For the past 25 years, Tony Ibarra’s company, Diganet, has developed surveillance camera technology primarily used by the government for security efforts, including border patrol and homeland safety.
These days, he’s getting more walk-in traffic as residents and business owners along Federal Boulevard try to protect their property.
Ibarra’s cameras offer a 24-hour, anti-graffiti surveillance service that trips an alarm as someone steps onto a property. Security guards back in a monitoring station use a live chat-back feature to tell taggers police are being notified. Some systems come with a flashing blue light and siren.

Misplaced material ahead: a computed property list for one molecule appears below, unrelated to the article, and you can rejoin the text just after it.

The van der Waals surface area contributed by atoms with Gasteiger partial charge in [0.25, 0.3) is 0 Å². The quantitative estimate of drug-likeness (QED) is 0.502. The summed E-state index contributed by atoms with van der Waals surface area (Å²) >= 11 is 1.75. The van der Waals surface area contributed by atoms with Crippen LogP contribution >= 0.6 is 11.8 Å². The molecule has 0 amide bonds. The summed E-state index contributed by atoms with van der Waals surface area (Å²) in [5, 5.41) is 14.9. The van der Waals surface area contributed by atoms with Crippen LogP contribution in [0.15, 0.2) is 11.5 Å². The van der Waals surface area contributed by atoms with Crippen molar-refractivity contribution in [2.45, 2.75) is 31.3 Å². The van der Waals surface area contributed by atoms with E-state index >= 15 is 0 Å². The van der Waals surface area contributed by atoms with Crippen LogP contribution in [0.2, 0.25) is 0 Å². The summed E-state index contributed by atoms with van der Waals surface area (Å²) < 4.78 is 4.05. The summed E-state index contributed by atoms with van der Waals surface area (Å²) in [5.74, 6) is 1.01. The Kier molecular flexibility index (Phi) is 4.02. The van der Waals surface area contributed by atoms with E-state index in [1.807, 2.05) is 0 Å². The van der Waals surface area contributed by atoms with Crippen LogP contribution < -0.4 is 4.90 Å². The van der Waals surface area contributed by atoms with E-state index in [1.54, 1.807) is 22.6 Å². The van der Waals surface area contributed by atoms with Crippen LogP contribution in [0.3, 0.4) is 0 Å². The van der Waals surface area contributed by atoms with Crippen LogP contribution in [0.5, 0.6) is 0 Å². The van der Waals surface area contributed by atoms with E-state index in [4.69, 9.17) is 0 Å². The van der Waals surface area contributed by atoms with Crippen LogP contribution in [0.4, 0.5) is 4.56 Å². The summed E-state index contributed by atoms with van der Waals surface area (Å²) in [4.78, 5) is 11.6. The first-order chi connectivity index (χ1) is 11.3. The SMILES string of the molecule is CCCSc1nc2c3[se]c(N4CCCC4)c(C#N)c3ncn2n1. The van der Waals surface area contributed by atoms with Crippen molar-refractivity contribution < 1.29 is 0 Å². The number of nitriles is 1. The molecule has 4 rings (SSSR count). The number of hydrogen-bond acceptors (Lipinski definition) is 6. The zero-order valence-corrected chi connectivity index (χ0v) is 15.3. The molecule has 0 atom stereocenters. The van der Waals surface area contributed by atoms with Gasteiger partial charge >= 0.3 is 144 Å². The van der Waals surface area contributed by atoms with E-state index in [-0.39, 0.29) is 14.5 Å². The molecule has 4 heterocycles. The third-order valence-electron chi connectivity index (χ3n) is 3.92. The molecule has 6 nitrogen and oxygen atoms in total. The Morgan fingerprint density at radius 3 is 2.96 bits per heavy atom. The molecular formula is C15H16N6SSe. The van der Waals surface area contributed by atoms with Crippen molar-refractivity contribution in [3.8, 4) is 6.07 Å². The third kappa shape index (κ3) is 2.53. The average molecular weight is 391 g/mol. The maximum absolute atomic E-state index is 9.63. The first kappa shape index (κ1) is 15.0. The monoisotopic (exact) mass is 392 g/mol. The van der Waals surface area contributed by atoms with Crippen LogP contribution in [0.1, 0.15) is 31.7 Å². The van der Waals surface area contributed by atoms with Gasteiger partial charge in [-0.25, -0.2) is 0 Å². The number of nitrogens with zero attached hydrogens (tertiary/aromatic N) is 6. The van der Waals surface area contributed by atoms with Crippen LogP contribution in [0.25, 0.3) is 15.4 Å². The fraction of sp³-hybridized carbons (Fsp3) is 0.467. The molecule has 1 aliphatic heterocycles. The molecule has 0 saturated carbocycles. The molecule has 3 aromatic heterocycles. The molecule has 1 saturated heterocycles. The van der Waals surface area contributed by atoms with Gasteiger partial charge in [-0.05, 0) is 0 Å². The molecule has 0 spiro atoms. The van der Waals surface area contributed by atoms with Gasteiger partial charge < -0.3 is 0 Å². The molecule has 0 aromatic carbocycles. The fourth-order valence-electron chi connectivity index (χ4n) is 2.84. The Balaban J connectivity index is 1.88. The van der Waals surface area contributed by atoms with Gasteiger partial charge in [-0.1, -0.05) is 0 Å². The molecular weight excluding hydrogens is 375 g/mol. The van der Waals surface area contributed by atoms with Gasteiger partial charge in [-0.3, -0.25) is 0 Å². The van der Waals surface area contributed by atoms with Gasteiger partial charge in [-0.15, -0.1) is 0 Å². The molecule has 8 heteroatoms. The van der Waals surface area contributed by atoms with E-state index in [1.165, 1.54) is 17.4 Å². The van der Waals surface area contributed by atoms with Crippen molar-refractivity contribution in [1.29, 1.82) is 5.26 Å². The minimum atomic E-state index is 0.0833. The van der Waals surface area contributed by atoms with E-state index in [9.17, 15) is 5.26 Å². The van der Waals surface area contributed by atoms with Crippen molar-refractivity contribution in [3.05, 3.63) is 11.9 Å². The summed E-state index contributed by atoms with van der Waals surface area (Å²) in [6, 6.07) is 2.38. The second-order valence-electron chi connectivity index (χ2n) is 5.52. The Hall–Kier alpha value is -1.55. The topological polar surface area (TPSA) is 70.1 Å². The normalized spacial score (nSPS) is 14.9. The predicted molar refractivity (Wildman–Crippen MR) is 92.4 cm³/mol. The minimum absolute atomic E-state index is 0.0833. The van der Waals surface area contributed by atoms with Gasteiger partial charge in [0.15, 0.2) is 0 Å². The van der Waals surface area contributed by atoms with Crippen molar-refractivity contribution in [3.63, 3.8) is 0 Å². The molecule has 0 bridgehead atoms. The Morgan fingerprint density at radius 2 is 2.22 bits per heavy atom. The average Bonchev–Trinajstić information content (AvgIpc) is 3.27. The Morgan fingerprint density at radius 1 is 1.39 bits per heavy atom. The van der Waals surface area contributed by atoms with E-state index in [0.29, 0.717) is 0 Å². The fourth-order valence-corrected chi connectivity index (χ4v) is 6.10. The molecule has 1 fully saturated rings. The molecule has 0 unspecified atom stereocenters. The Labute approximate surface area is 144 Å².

Buying the camera system was Mike Moore’s last-ditch effort to stop the tagging of his Littleton Capital office on the 600 block of South Federal Boulevard. Moore says his stucco building was hit scores of times over the past decade.
“When people came up here to do a mortgage loan, they would take one look at my building and think this was a bad neighborhood and decide to do business somewhere else.”
His place hasn’t been tagged for the past month – since a camera was installed on the building, as well as on a neighboring dental office that shares the monthly monitoring costs. Last week, the mortgage office had its first set of walk-ins in nearly four years.
“But I can’t really believe it yet,” says Moore. “I still drive to work every day expecting to see the graffiti.”